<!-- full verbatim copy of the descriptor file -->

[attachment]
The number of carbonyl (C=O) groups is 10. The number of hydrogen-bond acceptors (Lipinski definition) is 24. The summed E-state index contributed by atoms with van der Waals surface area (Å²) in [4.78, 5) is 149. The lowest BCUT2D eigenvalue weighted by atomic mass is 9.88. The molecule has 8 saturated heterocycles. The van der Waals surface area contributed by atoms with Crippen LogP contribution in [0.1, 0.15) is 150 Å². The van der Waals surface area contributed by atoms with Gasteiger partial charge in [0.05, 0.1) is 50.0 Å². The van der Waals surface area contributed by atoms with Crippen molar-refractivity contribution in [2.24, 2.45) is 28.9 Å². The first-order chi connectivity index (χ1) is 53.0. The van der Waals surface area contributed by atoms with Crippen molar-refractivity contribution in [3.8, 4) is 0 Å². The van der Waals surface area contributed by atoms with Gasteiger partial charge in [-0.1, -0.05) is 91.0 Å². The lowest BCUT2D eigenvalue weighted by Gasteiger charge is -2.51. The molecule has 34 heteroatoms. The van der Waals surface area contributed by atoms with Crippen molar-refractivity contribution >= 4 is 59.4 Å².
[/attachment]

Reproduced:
The number of carbonyl (C=O) groups is 10. The number of hydrogen-bond acceptors (Lipinski definition) is 24. The summed E-state index contributed by atoms with van der Waals surface area (Å²) in [4.78, 5) is 149. The lowest BCUT2D eigenvalue weighted by atomic mass is 9.88. The molecule has 8 saturated heterocycles. The van der Waals surface area contributed by atoms with Crippen LogP contribution in [0.1, 0.15) is 150 Å². The van der Waals surface area contributed by atoms with Gasteiger partial charge in [0.05, 0.1) is 50.0 Å². The van der Waals surface area contributed by atoms with Crippen molar-refractivity contribution in [2.24, 2.45) is 28.9 Å². The first-order chi connectivity index (χ1) is 53.0. The van der Waals surface area contributed by atoms with Crippen molar-refractivity contribution in [3.8, 4) is 0 Å². The van der Waals surface area contributed by atoms with Gasteiger partial charge in [-0.1, -0.05) is 91.0 Å². The lowest BCUT2D eigenvalue weighted by Gasteiger charge is -2.51. The molecule has 34 heteroatoms. The van der Waals surface area contributed by atoms with Crippen molar-refractivity contribution >= 4 is 59.4 Å².